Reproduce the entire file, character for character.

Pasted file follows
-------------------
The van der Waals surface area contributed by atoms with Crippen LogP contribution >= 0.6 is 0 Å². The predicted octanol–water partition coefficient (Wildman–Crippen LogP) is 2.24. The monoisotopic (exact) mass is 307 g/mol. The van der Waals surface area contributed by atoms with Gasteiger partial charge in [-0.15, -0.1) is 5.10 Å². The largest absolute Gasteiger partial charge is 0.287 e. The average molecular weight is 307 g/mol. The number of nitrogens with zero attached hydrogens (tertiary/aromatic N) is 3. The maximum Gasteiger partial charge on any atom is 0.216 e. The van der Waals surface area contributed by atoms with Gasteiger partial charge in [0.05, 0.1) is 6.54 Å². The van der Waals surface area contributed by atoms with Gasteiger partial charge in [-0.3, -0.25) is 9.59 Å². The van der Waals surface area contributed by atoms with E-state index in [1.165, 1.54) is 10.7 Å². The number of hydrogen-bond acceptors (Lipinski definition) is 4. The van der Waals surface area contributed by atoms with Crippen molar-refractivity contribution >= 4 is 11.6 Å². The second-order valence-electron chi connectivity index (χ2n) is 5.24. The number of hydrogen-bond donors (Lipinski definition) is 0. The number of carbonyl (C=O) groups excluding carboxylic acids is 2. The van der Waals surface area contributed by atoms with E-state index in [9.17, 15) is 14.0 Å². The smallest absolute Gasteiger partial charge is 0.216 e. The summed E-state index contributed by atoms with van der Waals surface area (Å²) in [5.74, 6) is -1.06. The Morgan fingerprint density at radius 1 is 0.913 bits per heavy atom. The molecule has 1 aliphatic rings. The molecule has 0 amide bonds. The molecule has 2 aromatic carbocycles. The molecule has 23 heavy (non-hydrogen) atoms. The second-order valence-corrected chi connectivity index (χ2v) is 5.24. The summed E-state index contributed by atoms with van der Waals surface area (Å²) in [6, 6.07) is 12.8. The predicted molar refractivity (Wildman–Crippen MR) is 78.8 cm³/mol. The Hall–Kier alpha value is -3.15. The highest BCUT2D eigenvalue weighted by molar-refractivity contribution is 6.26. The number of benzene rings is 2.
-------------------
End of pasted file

The van der Waals surface area contributed by atoms with Crippen LogP contribution >= 0.6 is 0 Å². The predicted octanol–water partition coefficient (Wildman–Crippen LogP) is 2.24. The monoisotopic (exact) mass is 307 g/mol. The van der Waals surface area contributed by atoms with Gasteiger partial charge in [-0.15, -0.1) is 5.10 Å². The largest absolute Gasteiger partial charge is 0.287 e. The average molecular weight is 307 g/mol. The number of nitrogens with zero attached hydrogens (tertiary/aromatic N) is 3. The maximum Gasteiger partial charge on any atom is 0.216 e. The van der Waals surface area contributed by atoms with Gasteiger partial charge in [0.05, 0.1) is 6.54 Å². The van der Waals surface area contributed by atoms with Gasteiger partial charge in [-0.3, -0.25) is 9.59 Å². The van der Waals surface area contributed by atoms with E-state index in [1.165, 1.54) is 10.7 Å². The number of hydrogen-bond acceptors (Lipinski definition) is 4. The van der Waals surface area contributed by atoms with Crippen molar-refractivity contribution >= 4 is 11.6 Å². The second-order valence-electron chi connectivity index (χ2n) is 5.24. The number of hydrogen-bond donors (Lipinski definition) is 0. The number of carbonyl (C=O) groups excluding carboxylic acids is 2. The van der Waals surface area contributed by atoms with E-state index in [9.17, 15) is 14.0 Å². The smallest absolute Gasteiger partial charge is 0.216 e. The summed E-state index contributed by atoms with van der Waals surface area (Å²) in [5.74, 6) is -1.06. The Morgan fingerprint density at radius 1 is 0.913 bits per heavy atom. The molecule has 1 aliphatic rings. The molecule has 0 amide bonds. The molecule has 2 aromatic carbocycles. The molecule has 23 heavy (non-hydrogen) atoms. The second-order valence-corrected chi connectivity index (χ2v) is 5.24. The summed E-state index contributed by atoms with van der Waals surface area (Å²) in [6, 6.07) is 12.8. The predicted molar refractivity (Wildman–Crippen MR) is 78.8 cm³/mol. The Hall–Kier alpha value is -3.15. The highest BCUT2D eigenvalue weighted by molar-refractivity contribution is 6.26. The number of benzene rings is 2.